Glastonbury makes good connections

Glastonbury, the world’s largest music and performing arts festival, welcomes 200,000 people to its greenfield site at Worthy Farm in Somerset this week. Faced with a five-day population the size of Portsmouth, it’s little surprise to see organisers embrace more smart tech to keep the tented city running, and as safe as it can be in troubled times, says Julian Blake.

1497881241-22fd8323d4c48db5e41040f616df76a1-600x400Now in its 46th year, this week’s Glastonbury Festival sees headline performances by Radiohead, Foo Fighters and Ed Sheeran, alongside hundreds of other performances on smaller stages across its 150 acres. Labour’s Jeremy Corbyn gets in on the act too, teeing up rappers Run the Jewels.

The festival, hosted by its dairy farmer founder Michael Eavis, has boosted its digital capacity in recent years. A free festival app is available on both iOS and Android created by EE. Alongside personal scheduling, it offers GPS positioning for your tent and meeting friends, and the ability to watch BBC highlights, and Apple Music integration, if you can’t make it to the show.

The mobile network predicts that festival fans will use 40tb of data across the weekend, up a third on 2016. That demand is driven by fans’ insatiable appetite for video livestreams on social media, especially Instagram Stories and Facebook Live. To cope, EE has installed a permanent network mast on the Glastonbury site to allow for greater 4G connectivity.

Smartphone users will be able to refuel at free charging points, as well as have access to juice power bars including wireless and QC30 stations, which charge up phones in half an hour.

For those festie goers who can’t quite escape their tech addictions, EE is also showcasing “the world’s first 4G-connected smart tent” on site, with a connected mini fridge, VR headset and security camera and (yep) “solar-powered wellie warmers”.

It’s all come a fair way from Glasto’s first outing in 1970, when 1,500 people showed up enticed by free milk and Marc Bolan on stage, for an entry fee of £1. The only connection festival goers looked for back then was the one with nature.

Glastonbury 1970Plenty of Glasto veterans still prefer to go completely offline for the duration rather than hang on to their urban tech gadgets. Many stay resolutely analogue, rather than stressing over reception and a lack of juice.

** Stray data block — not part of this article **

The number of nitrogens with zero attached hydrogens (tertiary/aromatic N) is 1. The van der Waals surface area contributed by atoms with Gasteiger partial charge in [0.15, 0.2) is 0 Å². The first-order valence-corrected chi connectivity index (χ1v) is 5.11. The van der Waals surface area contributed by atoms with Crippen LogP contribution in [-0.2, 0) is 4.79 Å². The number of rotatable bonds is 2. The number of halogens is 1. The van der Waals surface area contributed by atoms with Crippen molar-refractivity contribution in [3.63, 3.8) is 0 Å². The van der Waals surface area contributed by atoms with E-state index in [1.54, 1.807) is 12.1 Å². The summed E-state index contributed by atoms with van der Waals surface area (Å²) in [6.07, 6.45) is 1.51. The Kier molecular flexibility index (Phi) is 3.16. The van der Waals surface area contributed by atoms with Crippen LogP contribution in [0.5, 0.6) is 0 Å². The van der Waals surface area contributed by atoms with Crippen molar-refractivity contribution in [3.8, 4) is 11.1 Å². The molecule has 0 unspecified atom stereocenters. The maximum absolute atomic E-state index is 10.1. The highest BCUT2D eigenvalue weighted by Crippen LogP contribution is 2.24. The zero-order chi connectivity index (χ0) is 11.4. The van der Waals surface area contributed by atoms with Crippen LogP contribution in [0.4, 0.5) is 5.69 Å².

Ticketing for Glastonbury moved entirely online for the first time for 2017, with an independent platform powered by Nottingham ticket agency See Tickets handling all bookings. All 135,000 general tickets sold out through the site in just 50 minutes last October, at £243 a piece – albeit with some inevitable glitches.

All festival goers had to pre-register with photo ID, which many will find reassuring in the wake of recent UK terror attacks, alongside extra bag and vehicle searches on the gate. Most do acknowledge though, that festivals of this kind are among the hardest events to protect against random attacks. But the show goes on.

The festival is a dream come true for sound and light buffs, with the likes of Arcadia’s robotic spider extravaganza and the Glade offering world-class amplified sound alongside the central Pyramid stage system. For those not in Somerset, the festival is the BBC’s biggest outside broadcast, anywhere.


Running counter to the profit motives of other festivals, Eavis insists that Glastonbury puts a strong emphasis on its work to support charitable causes. The limited company running the festival donates most of its profits to charity including Oxfam, WaterAid and Greenpeace, alongside numerous local causes from the Pilton village working men’s club to church bell restoration.

Since 2000, say organisers, the festival has paid over £1m to charities and other worthy causes every year. It is thought that the festival contributes over £100m to the UK economy.

In a new feature for 2017,, a social crowdfunding site for developing and marketing creative video content, has partnered with Illumina Studios for a series of social impact documentary screenings during the festival.

Illumina’s Candelight Cinema pops up in the festival’s tipi field at the Ancient Futures stage, screening consciousness-raising films to help instigate change. AWAKE: A Dream From Standing Rock tells the story of the native American resistance to the pipeline drilling at North Dakota’s Standing Sioux Reservation.

LiveTree’s rewards-based social crowdfunding site, launched in May, has built an online community of 10,000 investors to raise £150,000.

Glastonbury Festival runs from 21-25 June.